Microsoft Flow – Introduction

By | May 4, 2017

Microsoft Flow is a service I’ve been working with for some time and poking it to discover some of its possibilities. Basically, it’s service that allows to create and manage workflows from ready to use blocks representing triggers and actions.

Because we don’t need to manage any servers, host anything or even write code (except for some endpoints in our application), MS Flow is sometimes categorised as serverless but I think that codeless is a term that describes this service much better.

As I’ve mentioned before Flow is service that allows us to create simple and/or complicated workflows from blocks representing available services both triggers and actions.

Triggers are activators for our constructed processes. Those can be activated by predefined timespan (every n minutes), HTTP request received by endpoint exposed with MS Flow, incoming email and others.

Actions are well… actions. Just things that happen when trigger… triggers (captain obvious references in 3..2..1… ;)). You can send and email, make HTTP Request, put some file on OneDrive, compose newsletter and send it by MailChimp or use on of many other integrations.

Actions and triggers can be chained together and every piece of data that you can get from them (responses from HTTP, e-mail body or attachments etc.) can be used in following steps in our workflows. Add some basic conditions and loop to that and you can orchestrate really complicated processes with ease.

As I’ve mentioned before MS Flow can expose it’s own HTTP endpoints where you can send your requests from practically anywhere and from Flow you can use any of your own endpoints and send some of the data you’ve acquired in nice JSON or whatever you need at the moment.

What can you do with it? In Me2.0 I’m using “schedule” trigger to run flow every 6 hours, then I’m fetching Get noticed contestants RSS and adding all fetched items to my application using one of my endpoints by simplest HTTP Post. I could’ve just used a trigger for any new item in RSS Feed because there is one but at the moment I’m truncating my DB so often I just prefer to get a handful of interesting content.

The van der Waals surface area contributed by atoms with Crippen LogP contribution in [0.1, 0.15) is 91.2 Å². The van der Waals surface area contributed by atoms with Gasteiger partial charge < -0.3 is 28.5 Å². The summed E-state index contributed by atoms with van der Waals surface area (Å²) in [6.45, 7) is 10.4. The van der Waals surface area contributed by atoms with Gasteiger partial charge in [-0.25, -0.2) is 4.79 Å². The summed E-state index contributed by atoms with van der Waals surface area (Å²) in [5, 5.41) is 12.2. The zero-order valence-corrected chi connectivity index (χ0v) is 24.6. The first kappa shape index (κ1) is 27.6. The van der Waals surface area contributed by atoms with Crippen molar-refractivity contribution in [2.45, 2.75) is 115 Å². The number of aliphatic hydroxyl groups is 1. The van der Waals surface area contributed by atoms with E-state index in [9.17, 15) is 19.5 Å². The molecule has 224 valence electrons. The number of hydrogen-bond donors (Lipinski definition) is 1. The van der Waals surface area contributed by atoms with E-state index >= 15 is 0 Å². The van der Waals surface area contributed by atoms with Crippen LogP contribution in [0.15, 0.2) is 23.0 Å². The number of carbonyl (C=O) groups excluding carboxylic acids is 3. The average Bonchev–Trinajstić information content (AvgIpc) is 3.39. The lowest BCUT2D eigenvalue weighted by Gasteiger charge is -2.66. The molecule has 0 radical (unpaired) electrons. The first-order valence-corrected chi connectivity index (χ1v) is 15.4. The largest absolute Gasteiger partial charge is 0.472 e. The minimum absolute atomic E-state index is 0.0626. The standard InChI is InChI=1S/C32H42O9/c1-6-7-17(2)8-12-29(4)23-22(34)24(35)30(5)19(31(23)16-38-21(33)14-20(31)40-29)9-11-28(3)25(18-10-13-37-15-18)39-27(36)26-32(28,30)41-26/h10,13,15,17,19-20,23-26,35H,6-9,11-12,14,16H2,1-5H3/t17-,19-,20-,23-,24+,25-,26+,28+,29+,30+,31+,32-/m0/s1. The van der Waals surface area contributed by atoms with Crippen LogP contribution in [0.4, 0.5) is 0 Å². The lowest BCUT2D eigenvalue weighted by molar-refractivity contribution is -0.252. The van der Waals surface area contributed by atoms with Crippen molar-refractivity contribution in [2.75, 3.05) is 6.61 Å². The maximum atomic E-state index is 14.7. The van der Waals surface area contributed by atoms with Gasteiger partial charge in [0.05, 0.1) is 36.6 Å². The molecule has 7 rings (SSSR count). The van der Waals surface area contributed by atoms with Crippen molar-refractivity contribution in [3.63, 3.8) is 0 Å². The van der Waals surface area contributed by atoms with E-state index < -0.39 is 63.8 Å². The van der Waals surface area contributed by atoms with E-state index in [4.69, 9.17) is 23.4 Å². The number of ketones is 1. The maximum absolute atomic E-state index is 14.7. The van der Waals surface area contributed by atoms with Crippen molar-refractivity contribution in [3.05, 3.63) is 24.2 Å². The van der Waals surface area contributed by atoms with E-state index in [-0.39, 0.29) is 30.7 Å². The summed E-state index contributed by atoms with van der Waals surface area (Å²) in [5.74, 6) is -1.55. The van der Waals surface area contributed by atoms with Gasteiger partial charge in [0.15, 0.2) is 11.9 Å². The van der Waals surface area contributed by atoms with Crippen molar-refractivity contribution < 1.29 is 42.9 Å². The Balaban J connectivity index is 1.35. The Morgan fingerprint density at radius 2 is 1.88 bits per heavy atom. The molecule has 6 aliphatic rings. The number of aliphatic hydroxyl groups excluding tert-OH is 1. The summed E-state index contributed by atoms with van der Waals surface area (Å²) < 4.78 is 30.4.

In work, we’ve made custom blocks for our application and built some processes with it. You can take a look here and here.

Its interface is pretty simple, even for people with little technical knowledge. Sadly there are some bugs and some things could be better but Flow is evolving even when I’m writing this post, new integrations are being added every week and slight changes are being introduced very often.

What I really like about MS Flow is that I don’t have to do anything with my code. If I have an endpoint to add something I can do it from my dedicated website, mobile app or just use MS Flow to make POST  request from other sources like SMS, e-mails, OneDrive or much more that are available. What’s the best is that as long as I have exposed endpoint I don’t have to touch my code to introduce e-mail notifications, sending newsletters or SMS messages.

I encourage you to play a bit with MS Flow for yourself and see for yourself that it’s the mother of all integrations.